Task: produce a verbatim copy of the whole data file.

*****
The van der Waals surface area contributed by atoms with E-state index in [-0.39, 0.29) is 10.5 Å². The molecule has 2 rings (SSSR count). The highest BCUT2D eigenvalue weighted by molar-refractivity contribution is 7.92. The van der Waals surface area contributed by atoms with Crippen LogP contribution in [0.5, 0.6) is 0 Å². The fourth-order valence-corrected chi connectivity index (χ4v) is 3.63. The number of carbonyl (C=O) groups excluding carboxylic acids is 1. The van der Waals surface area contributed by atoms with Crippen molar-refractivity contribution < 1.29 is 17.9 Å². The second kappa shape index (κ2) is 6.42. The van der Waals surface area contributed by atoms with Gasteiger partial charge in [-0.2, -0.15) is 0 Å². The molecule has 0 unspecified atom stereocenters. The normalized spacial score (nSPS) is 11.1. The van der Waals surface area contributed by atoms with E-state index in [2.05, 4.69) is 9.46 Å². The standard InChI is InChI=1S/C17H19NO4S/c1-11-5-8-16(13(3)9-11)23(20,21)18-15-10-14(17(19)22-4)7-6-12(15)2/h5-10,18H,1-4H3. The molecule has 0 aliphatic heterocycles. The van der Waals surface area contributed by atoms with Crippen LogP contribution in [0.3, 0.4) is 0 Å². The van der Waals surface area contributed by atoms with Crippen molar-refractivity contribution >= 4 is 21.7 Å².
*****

The van der Waals surface area contributed by atoms with E-state index in [-0.39, 0.29) is 10.5 Å². The molecule has 2 rings (SSSR count). The highest BCUT2D eigenvalue weighted by molar-refractivity contribution is 7.92. The van der Waals surface area contributed by atoms with Crippen LogP contribution in [0.5, 0.6) is 0 Å². The fourth-order valence-corrected chi connectivity index (χ4v) is 3.63. The number of carbonyl (C=O) groups excluding carboxylic acids is 1. The van der Waals surface area contributed by atoms with Crippen molar-refractivity contribution < 1.29 is 17.9 Å². The second kappa shape index (κ2) is 6.42. The van der Waals surface area contributed by atoms with Gasteiger partial charge in [-0.2, -0.15) is 0 Å². The molecule has 0 unspecified atom stereocenters. The normalized spacial score (nSPS) is 11.1. The van der Waals surface area contributed by atoms with E-state index in [2.05, 4.69) is 9.46 Å². The standard InChI is InChI=1S/C17H19NO4S/c1-11-5-8-16(13(3)9-11)23(20,21)18-15-10-14(17(19)22-4)7-6-12(15)2/h5-10,18H,1-4H3. The molecule has 0 aliphatic heterocycles. The van der Waals surface area contributed by atoms with Crippen LogP contribution in [0.3, 0.4) is 0 Å². The van der Waals surface area contributed by atoms with Crippen molar-refractivity contribution >= 4 is 21.7 Å².